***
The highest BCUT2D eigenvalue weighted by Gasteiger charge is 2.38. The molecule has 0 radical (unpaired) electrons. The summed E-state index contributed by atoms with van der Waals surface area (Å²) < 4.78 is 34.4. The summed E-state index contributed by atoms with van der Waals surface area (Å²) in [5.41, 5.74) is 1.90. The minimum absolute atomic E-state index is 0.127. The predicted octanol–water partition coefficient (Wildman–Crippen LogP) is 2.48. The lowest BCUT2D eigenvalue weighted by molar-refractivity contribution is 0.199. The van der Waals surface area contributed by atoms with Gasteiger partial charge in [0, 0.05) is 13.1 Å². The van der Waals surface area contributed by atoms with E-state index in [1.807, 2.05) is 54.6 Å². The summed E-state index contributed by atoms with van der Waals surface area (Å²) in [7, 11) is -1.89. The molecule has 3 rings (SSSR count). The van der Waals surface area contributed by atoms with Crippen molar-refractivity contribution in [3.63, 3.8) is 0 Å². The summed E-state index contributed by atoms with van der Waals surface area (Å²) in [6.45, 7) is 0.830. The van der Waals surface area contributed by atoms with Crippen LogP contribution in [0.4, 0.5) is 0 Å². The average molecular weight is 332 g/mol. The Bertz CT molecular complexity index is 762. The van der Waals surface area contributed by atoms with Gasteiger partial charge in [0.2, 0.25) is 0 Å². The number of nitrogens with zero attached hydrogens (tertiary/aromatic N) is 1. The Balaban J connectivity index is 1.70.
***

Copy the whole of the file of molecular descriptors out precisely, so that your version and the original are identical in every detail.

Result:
The highest BCUT2D eigenvalue weighted by Gasteiger charge is 2.38. The molecule has 0 radical (unpaired) electrons. The summed E-state index contributed by atoms with van der Waals surface area (Å²) < 4.78 is 34.4. The summed E-state index contributed by atoms with van der Waals surface area (Å²) in [5.41, 5.74) is 1.90. The minimum absolute atomic E-state index is 0.127. The predicted octanol–water partition coefficient (Wildman–Crippen LogP) is 2.48. The lowest BCUT2D eigenvalue weighted by molar-refractivity contribution is 0.199. The van der Waals surface area contributed by atoms with Gasteiger partial charge in [0, 0.05) is 13.1 Å². The van der Waals surface area contributed by atoms with E-state index in [1.807, 2.05) is 54.6 Å². The summed E-state index contributed by atoms with van der Waals surface area (Å²) in [7, 11) is -1.89. The molecule has 3 rings (SSSR count). The van der Waals surface area contributed by atoms with Crippen molar-refractivity contribution in [3.63, 3.8) is 0 Å². The summed E-state index contributed by atoms with van der Waals surface area (Å²) in [6.45, 7) is 0.830. The van der Waals surface area contributed by atoms with Crippen LogP contribution in [0.4, 0.5) is 0 Å². The average molecular weight is 332 g/mol. The Bertz CT molecular complexity index is 762. The van der Waals surface area contributed by atoms with Gasteiger partial charge in [0.2, 0.25) is 0 Å². The number of nitrogens with zero attached hydrogens (tertiary/aromatic N) is 1. The Balaban J connectivity index is 1.70.